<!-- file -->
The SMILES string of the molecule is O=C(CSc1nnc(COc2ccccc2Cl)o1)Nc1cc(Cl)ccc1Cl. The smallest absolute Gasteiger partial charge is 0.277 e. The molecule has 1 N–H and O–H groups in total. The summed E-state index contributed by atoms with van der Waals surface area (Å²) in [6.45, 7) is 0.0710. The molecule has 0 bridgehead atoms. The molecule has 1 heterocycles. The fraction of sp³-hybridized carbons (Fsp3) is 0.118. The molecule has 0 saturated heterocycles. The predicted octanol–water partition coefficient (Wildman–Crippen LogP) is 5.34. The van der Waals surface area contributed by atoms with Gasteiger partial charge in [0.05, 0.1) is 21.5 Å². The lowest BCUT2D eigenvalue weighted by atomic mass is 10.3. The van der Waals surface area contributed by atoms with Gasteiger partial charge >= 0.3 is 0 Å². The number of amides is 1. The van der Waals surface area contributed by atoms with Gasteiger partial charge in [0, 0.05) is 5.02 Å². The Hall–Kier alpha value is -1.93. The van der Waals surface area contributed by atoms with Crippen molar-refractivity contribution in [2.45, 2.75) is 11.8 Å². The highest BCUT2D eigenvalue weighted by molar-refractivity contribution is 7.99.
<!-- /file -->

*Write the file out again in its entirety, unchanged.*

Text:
The SMILES string of the molecule is O=C(CSc1nnc(COc2ccccc2Cl)o1)Nc1cc(Cl)ccc1Cl. The smallest absolute Gasteiger partial charge is 0.277 e. The molecule has 1 N–H and O–H groups in total. The summed E-state index contributed by atoms with van der Waals surface area (Å²) in [6.45, 7) is 0.0710. The molecule has 0 bridgehead atoms. The molecule has 1 heterocycles. The fraction of sp³-hybridized carbons (Fsp3) is 0.118. The molecule has 0 saturated heterocycles. The predicted octanol–water partition coefficient (Wildman–Crippen LogP) is 5.34. The van der Waals surface area contributed by atoms with Gasteiger partial charge in [0.05, 0.1) is 21.5 Å². The lowest BCUT2D eigenvalue weighted by atomic mass is 10.3. The van der Waals surface area contributed by atoms with Gasteiger partial charge >= 0.3 is 0 Å². The number of amides is 1. The van der Waals surface area contributed by atoms with Gasteiger partial charge in [0, 0.05) is 5.02 Å². The Hall–Kier alpha value is -1.93. The van der Waals surface area contributed by atoms with Crippen molar-refractivity contribution in [2.45, 2.75) is 11.8 Å². The highest BCUT2D eigenvalue weighted by molar-refractivity contribution is 7.99.